- October 20, 2017 at 10:19 #4004
Embryos that are cryopreserved during an IVF cycle can be replaced following a spontaneous ovulation (natural cycle) or the development of an “artificial” endometrium thanks to oestrogen and progesterone. Embryos are frozen using vitrification technology. Roughly 90% of those can survive the freeze/thaw process. When the embryo survives, the likelihood of their implantation is virtually like a fresh embryo transfer.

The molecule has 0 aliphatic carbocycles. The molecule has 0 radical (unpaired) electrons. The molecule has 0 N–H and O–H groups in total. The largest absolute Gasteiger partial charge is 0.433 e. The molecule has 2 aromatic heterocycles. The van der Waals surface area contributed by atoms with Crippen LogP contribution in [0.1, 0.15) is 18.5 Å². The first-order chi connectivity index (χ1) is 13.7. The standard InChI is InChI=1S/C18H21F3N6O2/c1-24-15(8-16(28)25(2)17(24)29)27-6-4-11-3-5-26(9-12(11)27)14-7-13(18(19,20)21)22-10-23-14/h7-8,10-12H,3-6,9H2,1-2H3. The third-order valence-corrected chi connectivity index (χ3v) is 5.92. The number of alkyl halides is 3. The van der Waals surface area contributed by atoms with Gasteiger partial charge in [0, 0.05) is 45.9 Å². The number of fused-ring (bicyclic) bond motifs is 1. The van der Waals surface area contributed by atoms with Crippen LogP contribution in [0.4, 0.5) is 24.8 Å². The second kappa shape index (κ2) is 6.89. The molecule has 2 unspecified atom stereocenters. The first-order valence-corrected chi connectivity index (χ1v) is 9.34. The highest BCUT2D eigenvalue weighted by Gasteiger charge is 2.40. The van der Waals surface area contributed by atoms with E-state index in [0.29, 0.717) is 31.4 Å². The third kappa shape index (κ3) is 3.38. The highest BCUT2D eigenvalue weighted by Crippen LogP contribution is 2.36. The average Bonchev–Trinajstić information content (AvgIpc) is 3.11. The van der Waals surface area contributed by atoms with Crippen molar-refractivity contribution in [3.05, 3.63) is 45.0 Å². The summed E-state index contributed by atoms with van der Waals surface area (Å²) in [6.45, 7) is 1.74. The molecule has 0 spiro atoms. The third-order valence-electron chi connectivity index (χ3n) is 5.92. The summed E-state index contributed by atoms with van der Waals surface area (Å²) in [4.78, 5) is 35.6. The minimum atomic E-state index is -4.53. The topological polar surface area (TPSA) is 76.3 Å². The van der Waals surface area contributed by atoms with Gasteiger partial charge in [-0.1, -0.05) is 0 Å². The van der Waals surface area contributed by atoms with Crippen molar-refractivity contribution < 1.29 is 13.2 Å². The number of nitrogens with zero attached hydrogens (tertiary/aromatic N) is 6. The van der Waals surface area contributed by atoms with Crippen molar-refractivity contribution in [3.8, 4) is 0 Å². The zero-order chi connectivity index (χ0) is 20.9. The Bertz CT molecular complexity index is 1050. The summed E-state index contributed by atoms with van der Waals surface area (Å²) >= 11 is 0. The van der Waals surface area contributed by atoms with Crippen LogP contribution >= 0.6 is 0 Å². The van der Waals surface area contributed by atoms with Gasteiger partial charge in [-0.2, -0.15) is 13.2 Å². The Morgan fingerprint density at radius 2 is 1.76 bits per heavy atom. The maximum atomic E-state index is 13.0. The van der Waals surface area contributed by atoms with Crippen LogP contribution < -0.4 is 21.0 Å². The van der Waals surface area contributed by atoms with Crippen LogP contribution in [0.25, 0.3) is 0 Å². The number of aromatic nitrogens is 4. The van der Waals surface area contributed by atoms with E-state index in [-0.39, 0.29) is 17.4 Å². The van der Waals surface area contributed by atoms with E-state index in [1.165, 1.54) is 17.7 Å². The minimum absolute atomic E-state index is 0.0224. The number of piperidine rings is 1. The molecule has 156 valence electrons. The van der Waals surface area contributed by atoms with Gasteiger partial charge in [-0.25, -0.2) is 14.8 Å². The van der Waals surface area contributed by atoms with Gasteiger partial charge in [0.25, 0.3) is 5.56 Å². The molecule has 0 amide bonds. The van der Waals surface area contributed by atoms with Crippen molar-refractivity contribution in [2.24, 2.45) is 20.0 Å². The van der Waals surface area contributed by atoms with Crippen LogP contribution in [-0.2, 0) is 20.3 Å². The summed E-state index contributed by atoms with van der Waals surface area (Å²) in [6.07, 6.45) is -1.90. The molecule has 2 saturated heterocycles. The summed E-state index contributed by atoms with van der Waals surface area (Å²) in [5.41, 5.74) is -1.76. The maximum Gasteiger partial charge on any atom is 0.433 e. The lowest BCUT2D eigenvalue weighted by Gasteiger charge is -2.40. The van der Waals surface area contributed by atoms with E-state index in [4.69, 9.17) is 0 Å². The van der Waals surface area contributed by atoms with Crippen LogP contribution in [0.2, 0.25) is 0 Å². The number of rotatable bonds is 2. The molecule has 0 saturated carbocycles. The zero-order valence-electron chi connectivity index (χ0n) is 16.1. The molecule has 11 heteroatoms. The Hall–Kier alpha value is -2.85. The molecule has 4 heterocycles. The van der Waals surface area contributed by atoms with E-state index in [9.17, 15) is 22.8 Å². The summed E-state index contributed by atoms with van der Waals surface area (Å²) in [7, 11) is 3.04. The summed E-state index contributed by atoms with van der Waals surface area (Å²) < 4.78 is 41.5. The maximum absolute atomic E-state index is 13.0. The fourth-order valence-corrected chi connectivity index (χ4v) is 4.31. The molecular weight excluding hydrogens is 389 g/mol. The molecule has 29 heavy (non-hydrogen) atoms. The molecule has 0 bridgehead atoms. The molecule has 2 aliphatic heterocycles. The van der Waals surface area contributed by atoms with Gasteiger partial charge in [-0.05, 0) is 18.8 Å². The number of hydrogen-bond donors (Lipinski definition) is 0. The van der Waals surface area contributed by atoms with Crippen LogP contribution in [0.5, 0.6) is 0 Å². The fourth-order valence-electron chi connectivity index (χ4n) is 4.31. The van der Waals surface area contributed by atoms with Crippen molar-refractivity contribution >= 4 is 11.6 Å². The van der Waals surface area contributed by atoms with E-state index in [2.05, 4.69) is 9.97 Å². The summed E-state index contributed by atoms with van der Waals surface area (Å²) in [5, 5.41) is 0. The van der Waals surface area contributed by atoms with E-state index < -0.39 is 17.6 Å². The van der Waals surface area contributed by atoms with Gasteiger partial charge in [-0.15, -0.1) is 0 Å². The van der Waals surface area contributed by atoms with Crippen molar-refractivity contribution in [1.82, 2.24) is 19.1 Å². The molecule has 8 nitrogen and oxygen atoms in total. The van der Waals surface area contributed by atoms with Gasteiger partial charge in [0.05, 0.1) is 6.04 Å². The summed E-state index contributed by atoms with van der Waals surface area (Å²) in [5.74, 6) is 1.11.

In fact, transferring embryos inside a frozen embryo transfer (FET), may be associated with a higher pregnancy rate than fresh transfers, suggesting the endometrium during a stimulated fresh IVF cycle might not be optimal for implantation. The primary benefit of a FET when compared with a medicated IVF cycle is the fact that there is no requirement for the surgical egg retrieval, no anesthesia, no gonadotropins, making FET much less involved and fewer costly. It is reassuring that there is no elevated chance of hereditary anomalies in infants born following the transfer of cryopreserved embryos.
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